When you hear the words “AI and Health,” you may just think you’re watching an episode of something on SciFi, or watching humankind’s demise in real-time in “Black Mirror.” Well, Google announced something that is no TV show and is in fact designed to help in the prediction of heart disease.
We’ve come a long way from Nasa’s discovery of memory foam which gave us memory foam mattresses; Google announced in February that they had discovered a way to scan a patient’s retinas to show if they are at risk of heart disease, or even future heart attack or stroke. Scientists from the company made their announcement in a study released February 19 in Nature Biomedical Engineering. They worked with over 280,000 patients from both UK Biobank and EyePACS, two companies aimed at minimizing the risk of diseases.
The company said they were able to achieve this level of diagnosis through a process called deep learning. Deep learning is a type of algorithm, designed to gather and learn from large amounts of data in a short period of time. This then allows the AI to be more able to understand what it might be seeing in a retinal scan, thus rendering a more accurate and efficient diagnosis.
Google’s developments in artificial intelligence are incredible, in that they are taking something that once required needles and blood work, and turned it into a simple, non-invasive scan.
A question you may be asking yourself right about now is, “What is it about the retinas that can predict these issues?” A wonderful question that is indeed.
Inside the retina, and shown on the scans, are blood vessels that are analyzed to predict a range of cardiovascular risk factors. Blood pressure, age, gender, if the person is a smoker and if they’ve had a heart attack, are all things that can be shown by simply looking at the person’s eye.
While Google stresses that more research should and will continue to be done, the scans have proven nearly as accurate as other means of finding cardiovascular issues.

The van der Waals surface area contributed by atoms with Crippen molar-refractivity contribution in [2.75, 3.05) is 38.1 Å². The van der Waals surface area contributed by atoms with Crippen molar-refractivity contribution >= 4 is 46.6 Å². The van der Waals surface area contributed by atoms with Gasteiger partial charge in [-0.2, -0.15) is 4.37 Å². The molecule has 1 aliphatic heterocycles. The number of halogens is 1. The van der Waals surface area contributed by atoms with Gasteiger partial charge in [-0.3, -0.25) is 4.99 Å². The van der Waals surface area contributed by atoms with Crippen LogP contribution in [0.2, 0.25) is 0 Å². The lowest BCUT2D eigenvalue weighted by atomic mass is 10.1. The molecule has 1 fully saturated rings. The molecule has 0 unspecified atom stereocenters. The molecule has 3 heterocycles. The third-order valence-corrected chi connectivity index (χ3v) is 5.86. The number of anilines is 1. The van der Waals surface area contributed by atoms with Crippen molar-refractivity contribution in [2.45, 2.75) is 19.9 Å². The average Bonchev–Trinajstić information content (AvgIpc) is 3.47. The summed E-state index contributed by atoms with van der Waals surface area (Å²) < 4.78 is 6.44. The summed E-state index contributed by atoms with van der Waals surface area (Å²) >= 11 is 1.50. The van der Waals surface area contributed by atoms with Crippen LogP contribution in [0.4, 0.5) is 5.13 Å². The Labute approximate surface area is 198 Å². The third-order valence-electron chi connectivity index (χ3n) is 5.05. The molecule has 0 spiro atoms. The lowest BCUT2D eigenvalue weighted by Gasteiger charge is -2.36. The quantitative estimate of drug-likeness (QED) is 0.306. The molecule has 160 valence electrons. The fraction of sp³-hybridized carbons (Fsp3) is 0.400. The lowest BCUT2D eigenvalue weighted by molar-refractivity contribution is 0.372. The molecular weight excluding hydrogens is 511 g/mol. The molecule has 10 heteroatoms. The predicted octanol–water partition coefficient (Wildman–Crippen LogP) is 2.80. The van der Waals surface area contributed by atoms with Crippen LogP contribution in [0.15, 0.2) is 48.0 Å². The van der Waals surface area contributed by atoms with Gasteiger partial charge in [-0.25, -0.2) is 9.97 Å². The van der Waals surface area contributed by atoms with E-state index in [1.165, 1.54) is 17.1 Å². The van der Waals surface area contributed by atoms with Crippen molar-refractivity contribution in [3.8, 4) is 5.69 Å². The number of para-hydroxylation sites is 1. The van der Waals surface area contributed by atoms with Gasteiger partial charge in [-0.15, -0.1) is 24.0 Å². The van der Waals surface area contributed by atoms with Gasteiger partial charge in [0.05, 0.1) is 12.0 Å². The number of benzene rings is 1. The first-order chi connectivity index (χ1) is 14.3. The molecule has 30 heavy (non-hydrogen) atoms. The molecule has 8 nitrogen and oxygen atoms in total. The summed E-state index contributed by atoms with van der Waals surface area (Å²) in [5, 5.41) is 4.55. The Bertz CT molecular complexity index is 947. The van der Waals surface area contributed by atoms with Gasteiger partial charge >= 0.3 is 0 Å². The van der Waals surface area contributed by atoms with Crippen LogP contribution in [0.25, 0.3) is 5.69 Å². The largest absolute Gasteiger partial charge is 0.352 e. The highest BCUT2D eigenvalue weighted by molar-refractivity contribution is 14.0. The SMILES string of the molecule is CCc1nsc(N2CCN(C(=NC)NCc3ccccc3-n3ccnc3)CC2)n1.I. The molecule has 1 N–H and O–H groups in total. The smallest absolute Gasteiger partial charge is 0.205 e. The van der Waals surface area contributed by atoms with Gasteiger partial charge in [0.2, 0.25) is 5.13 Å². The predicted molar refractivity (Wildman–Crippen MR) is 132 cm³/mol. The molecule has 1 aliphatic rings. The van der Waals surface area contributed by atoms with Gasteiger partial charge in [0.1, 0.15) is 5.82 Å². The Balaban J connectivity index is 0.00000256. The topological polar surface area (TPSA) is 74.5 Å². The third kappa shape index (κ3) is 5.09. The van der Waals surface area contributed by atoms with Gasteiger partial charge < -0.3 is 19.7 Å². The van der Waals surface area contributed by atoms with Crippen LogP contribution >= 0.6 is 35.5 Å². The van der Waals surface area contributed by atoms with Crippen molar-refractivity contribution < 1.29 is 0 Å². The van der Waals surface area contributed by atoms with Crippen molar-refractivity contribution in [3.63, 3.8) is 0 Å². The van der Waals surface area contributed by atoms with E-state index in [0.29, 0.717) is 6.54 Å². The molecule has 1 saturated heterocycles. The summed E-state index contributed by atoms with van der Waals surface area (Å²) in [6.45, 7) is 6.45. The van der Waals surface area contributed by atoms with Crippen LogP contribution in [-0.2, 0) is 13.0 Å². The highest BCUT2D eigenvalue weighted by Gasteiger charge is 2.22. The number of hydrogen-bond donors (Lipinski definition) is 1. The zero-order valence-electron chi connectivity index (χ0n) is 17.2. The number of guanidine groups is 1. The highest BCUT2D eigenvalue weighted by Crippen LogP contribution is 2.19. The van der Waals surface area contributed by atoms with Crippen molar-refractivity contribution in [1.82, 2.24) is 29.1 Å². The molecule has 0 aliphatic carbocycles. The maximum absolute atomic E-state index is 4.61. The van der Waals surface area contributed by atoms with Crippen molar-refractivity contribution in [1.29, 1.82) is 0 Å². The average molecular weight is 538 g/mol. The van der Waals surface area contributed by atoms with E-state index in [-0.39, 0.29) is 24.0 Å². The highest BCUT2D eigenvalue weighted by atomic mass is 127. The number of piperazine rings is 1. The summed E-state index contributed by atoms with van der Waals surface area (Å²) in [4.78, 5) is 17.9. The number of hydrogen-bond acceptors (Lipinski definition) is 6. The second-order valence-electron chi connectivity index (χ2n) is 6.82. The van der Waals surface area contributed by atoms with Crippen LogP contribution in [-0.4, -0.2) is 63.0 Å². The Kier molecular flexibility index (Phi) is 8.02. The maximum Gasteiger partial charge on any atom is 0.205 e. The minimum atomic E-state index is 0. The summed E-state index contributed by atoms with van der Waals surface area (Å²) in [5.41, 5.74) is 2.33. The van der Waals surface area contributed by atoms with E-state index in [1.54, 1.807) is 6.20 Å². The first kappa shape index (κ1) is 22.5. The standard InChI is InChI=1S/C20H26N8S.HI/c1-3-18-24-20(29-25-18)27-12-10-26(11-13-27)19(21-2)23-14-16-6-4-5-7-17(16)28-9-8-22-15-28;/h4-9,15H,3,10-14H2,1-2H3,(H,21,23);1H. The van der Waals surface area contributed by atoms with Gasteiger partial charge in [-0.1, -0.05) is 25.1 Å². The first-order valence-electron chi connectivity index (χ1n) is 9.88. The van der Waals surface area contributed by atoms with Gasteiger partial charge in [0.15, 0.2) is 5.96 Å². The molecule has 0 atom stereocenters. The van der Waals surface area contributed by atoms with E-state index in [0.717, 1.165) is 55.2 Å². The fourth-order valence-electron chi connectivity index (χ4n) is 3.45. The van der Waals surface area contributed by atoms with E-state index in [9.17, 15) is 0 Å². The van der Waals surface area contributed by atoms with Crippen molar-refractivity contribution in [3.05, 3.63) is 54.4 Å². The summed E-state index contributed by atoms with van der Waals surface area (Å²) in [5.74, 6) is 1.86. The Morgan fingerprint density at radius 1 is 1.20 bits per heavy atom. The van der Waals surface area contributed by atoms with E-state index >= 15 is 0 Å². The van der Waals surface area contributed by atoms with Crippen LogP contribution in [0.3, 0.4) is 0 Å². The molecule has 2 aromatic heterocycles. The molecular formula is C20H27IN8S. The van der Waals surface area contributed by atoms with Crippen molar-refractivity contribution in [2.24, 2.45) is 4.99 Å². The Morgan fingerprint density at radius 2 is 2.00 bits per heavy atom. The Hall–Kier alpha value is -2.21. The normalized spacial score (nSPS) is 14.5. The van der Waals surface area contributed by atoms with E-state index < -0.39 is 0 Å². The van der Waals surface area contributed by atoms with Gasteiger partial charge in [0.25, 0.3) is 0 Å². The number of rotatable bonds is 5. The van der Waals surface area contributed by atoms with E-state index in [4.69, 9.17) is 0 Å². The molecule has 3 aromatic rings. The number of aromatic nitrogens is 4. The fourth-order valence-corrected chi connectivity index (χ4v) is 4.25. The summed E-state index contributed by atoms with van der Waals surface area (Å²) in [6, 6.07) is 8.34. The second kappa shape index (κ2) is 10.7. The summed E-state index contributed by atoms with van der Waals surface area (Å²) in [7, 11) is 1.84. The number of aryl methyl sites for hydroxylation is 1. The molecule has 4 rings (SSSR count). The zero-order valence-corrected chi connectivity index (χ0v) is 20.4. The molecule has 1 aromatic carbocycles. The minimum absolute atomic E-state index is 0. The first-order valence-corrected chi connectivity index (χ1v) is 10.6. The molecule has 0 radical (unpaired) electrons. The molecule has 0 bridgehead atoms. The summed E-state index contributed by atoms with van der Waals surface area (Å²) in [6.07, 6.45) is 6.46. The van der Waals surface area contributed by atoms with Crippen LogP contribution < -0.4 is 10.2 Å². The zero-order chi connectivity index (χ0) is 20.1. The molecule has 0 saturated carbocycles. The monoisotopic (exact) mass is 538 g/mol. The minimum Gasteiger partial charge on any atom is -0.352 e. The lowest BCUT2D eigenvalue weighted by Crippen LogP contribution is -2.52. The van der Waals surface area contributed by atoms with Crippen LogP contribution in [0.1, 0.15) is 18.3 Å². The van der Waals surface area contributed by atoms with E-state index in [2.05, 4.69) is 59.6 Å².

While notions of artificial intelligence have existed since the mid-1900s with Alan Turing’s, Turing Test, it did not become something regularly implemented until the 1990s, when it was used to simulate an opponent in games such as chess or checkers.
Even after that, the thought of a computer or technology being able to have thought processes as advanced as humans was something that still wasn’t seriously considered until about the last seven or eight years.
One notable step forward in the uses and capability of AI, was the appearance of IBM’s supercomputer, Watson, on Jeopardy. Competing against two of the most successful Jeopardy champions in history, Watson ran away with the game, more than tripling the other contestants’ score, winning $77,147 to $24,000 and $21,600. Since then, IBM has remained a leader in the field of artificial intelligence, implementing it in all of science, engineering, and tech.
It’s an obvious statement to make, but there’s no doubt that this Google’s medical-centric use of AI is the continuation of a trend happening in healthcare. This is not to say that robots and computers will overtake the need for doctors anytime in the near future, but they will certainly be playing a bigger role.
Even now, bionic robots are able to assist in certain kinds of surgeries, and in certain cases, are able to operate more delicately than human hands are. Like many newer things, the thought of a person putting their lives in the hands of a machine is naturally going to draw some concern.
Artificial intelligence isn’t all self-driving cars and unexpected health screenings. While we all aren’t saving humankind through smartwatches and pupils like Apple and Google, everyday people can reap the benefits of AI – even in something as simple as website design or home systems.
On a personal level, home assistants such as Amazon Alexa and Nest make programming everything from grocery purchases to regulating your thermometer a breeze. What’s more? Business-wise, digital design elements such as chatbots and AI website designers improve UX, personalize online experiences and can ultimately result in a booming bottom line.
But all of these systems of artificial intelligence have the same thing in common – they are several steps ahead of us mere mortals, anticipating our needs and working overtime to achieve them, whether it’s saving a life or catering a brand experience to a particular user.
No matter how smart or how much learning a machine is able to do, it’s hard to argue that it will ever be able to have the level of knowledge or understand as humans. Beyond that, machines are much more fickle than humans when it comes to the potential for bugs or glitches and things that could go wrong during a surgical procedure on the operator’s end.
As intimidating as it might seem, history has shown us that there will likely be little stopping the forward progress in this field.